Bauer, Trevor [@BauerOutage]. (2020, January 16). I’ve heard this from multiple parties too, for what it’s worth…[Tweet]. Twitter. https://twitter.com/BauerOutage/status/1217888647468310528?ref_src=twsrc%5Etfw%7Ctwcamp%5Etweetembed%7Ctwterm%5E1217888647468310528&ref_url=https%3A%2F%2Fsports.yahoo.com%2Fa-new-astros-cheating-conspiracy-theory-has-set-twitter-ablaze-205503577.html

Ducey, Kenny [@KennyDucey]. (2020, January 16). Altuve making sure he keeps that jersey on (via r/nyyankees)[Tweet]. Twitter. https://twitter.com/KennyDucey/status/1217888139072745474

Garro, A. (2019, October 19). Congrats to the Astros for clinching a trip to the World Series in the most adorable way possible. Cut4. Retrieved from: https://www.mlb.com/cut4/jose-altuve-keeps-jersey-on-after-winning-alcs-with-homer

Jomboy [@Jomboy_]. (2019, November 19). Astros using cameras to steal signs, a breakdown[Tweet]. Twitter. https://twitter.com/jomboy_/status/1194348775965437952?lang=en.

Jomboy [@Jomboy_]. (2019, November 18). I have no idea what an electronic buzzer looks like but someone just sent me this as a ‘maybe that’s[Tweet]. Twitter. https://twitter.com/jomboy_/status/1196525061659906050?lang=en

Oz, M. (2020, January 16). A new Astros cheating conspiracy theory has sent Twitter into a frenzy. Yahoo! Sports. Retrieved from: https://sports.yahoo.com/a-new-astros-cheating-conspiracy-theory-has-set-twitter-ablaze-205503577.html

Young, D. (2019, August 17). Jomboy is obviously good for baseball, and the Yankees should lighten up. New York Daily News. Retrieved from: https://www.nydailynews.com/sports/baseball/yankees/ny-jomboy-savages-mlb-bill-simmons-20190817-hho4pn2mlvcghjdmlozroxh4se-story.html

A Moment the Media Missed

February 2, 2020

By Kelsey Kohlman

Kelsey Kohlman graduated from BGSU’s Sport Management program in December 2013 and has been working at ESPN in the Stats and Information Group (SIG).

It was December of 2013 in my final week of being an intern for the Charlotte Bobcats (Hornets). The Lakers had just beaten Charlotte in a close game, and I was doing my normal postgame intern duties of going back and forth from the court, to the locker room tunnels, to the printer, to the media room, etc. However, soon that night was going to be unforgettable.

There was a young boy decked out in Kobe gear from head to toe in the tunnel leading to the locker rooms. Literally, I didn’t know that many Laker accessories existed lol. He was a quadriplegic in a motorized wheelchair with a trachea coming out of his throat. I couldn’t help but notice he was beaming with excitement everytime I walked past him.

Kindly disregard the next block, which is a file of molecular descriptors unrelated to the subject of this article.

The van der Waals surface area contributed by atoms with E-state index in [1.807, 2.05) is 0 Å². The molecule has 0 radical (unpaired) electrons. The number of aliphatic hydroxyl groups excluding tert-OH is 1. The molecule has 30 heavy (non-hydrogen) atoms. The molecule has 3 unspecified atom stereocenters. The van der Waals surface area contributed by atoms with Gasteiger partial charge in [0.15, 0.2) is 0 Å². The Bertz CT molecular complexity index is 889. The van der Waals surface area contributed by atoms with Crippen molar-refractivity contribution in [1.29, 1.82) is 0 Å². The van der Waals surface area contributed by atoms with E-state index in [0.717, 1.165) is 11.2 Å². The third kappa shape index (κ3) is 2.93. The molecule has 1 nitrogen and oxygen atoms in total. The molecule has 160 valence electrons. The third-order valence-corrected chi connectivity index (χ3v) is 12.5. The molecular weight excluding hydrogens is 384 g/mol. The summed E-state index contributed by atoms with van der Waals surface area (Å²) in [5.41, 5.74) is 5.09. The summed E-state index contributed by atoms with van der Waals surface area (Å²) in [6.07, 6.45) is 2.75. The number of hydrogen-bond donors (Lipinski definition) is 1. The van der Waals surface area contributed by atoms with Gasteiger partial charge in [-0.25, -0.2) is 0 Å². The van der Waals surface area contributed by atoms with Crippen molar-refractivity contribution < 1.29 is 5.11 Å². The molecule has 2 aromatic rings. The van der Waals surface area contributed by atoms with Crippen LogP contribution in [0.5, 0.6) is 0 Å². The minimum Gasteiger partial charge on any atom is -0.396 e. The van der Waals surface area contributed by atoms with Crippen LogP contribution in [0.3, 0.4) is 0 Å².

A few minutes later, I just so happened to walk by the boy again (with a cart full of monitors) just as Kobe was coming out of the locker room. This was the boy’s “Make a Wish.” Since the hallway was too narrow to squeeze past, I got the pleasure of witnessing such a heart-warming interaction that I will never forget.

This wasn’t a 1 minute hello and good bye. Kobe squatted and put his arm around the boy’s shoulder and they started talking like they had known each other for ages. No awkward silence, no forced interaction, no sad puppy eyes, and no negative annoyance body language that some celebs may show when doing a “checkbox” quota meet and greet. It felt more genuine than I would have ever imagined.

The parents were standing near me, behind their son, probably because they didn’t want their son to see them bawling uncontrollably. Their happiness and being overcome by emotion was so evident, it made me tear up.

Kobe, the boy, and both parents then began walking toward my office, to an empty room where they could all chat in a more private setting. As I followed not far behind to continue on with my work, I just couldn’t get over how genuine Kobe looked/felt/sounded, how overly-happy this child was, and how something so simple can mean so much to a struggling situation..if done right. And Kobe did it all right that night.

Kobe was never a favorite for me, but seeing that interaction has always “hit” and stuck with me. I’ve told this story many times before because those few minutes were so shockingly heartfelt.

Millions of these “moments” happen each year. Am I saying Kobe was the best person to walk the planet? No. But I am saying people have so many sides to them. A superstar athlete can have a tender touch and a warm heart. A person that has had rough acts in the past can rebound and evolve into something greater.

Thank you Kobe for that memory. It will never fade, and in my eyes, it was better than anything you had ever done with a basketball.